So let’s talk about adaptation for a moment. Almond extract is good, but you only need a quarter teaspoon because it’s strong stuff. Peppermint extract is nice, and though I’ve never tried it, I’ve been told that you can add Dutch process chocolate to the mix at the flavoring stage without much trouble. Just remember to add your flavoring within the last minute or two of mixing. Most extracts are made with alcohol, which has a low boiling point and will evaporate if left in the heat too long. You can even use pomegranate juice instead of water, which lends an interesting flavor and color to the mallows. I assume that cranberry, grape, apple, and prune juice would also work. As for clean up, this is 98% sugar. Just leave things to soak, they’ll more or less clean themselves. You’ll have to put things in the dishwasher, or go at them with a sponge, but just let them soak awhile and most the clean up work will be done for you.

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I have no idea what the yield on this is. I can fill a gallon zip lock bag with them. Yeah, that’s your measurement, one gallon zip lock bag. They store for about three weeks, I presume, I’ve never had occasion to find out how long before they go stale. I will say though, don’t leave them out of the bag too long, they get… funky. The outside gets hard and ugly while the inside stays moist and it’s just unpleasant.

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Okay, let’s try for the card sized version…

3 packages unflavored gelatin (or ¾ an ounce of agar)
1 cup ice cold water, divided
1 & 1/2 cups sugar
1 cup light corn syrup (Or possibly honey)
1/4 teaspoon kosher salt
1 teaspoon vanilla extract (or other things)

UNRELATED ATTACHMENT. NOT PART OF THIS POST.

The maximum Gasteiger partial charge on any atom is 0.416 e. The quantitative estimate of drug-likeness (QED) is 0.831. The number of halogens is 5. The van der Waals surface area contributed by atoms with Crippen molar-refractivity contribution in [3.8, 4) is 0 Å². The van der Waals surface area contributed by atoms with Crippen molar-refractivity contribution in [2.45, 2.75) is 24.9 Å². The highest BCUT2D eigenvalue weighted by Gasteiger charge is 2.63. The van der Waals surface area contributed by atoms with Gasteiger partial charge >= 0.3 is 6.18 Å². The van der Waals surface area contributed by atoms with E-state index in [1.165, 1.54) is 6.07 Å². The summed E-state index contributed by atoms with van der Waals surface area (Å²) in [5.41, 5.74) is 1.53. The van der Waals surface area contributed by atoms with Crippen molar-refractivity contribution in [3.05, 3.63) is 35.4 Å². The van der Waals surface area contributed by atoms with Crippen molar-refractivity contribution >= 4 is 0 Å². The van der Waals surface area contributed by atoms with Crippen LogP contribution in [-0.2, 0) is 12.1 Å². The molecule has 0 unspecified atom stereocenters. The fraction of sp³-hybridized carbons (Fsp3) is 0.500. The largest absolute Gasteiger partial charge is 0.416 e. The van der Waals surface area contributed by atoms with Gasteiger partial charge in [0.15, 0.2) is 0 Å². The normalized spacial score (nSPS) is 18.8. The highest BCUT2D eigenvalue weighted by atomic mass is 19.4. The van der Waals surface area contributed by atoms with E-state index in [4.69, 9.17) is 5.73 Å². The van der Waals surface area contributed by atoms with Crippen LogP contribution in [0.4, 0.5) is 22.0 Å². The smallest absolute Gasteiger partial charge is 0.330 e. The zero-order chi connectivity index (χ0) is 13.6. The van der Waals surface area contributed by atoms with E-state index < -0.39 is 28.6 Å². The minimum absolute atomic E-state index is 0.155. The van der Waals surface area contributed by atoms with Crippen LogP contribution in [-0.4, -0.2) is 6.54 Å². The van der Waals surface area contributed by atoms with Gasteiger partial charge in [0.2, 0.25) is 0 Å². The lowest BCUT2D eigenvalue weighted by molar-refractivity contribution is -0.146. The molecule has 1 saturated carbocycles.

1/4 cup confectioners’ sugar
1/4 cup cornstarch
Nonstick spray

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Place the gelatin in a bowl with 1/2 cup of the water. Combine the remaining 1/2 cup water, sugar, corn syrup and salt in a saucepan. Place over medium high heat, cover and allow to cook until the mixture reaches 235°-240° (F) approximately 7 to 8 minutes. Turn the mixer on low speed and, while running, slowly pour the sugar syrup down the side of the bowl into the gelatin mixture. Turn the mixer to high for approximately 12 to 15 minutes. Add the flavoring during the last minute of whipping. While the mixture is whipping prepare the pans. Combine the confectioners’ sugar and cornstarch in a small bowl. Lightly spray a 13 by 9-inch metal baking pan with nonstick cooking spray. Add the powder mix to coat the pan.

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When ready, pour the mixture into the pan. An oiled spatula for spreading evenly into the pan. Dust the top with enough of the remaining sugar and cornstarch mixture to lightly cover. Allow the mallow mass to sit for at least 4 hours and up to overnight. Turn the marshmallows out onto a cutting board and cut into 1-inch squares using a pizza cutter dusted with the powder mix. Dust all sides of each marshmallow with the powder mix.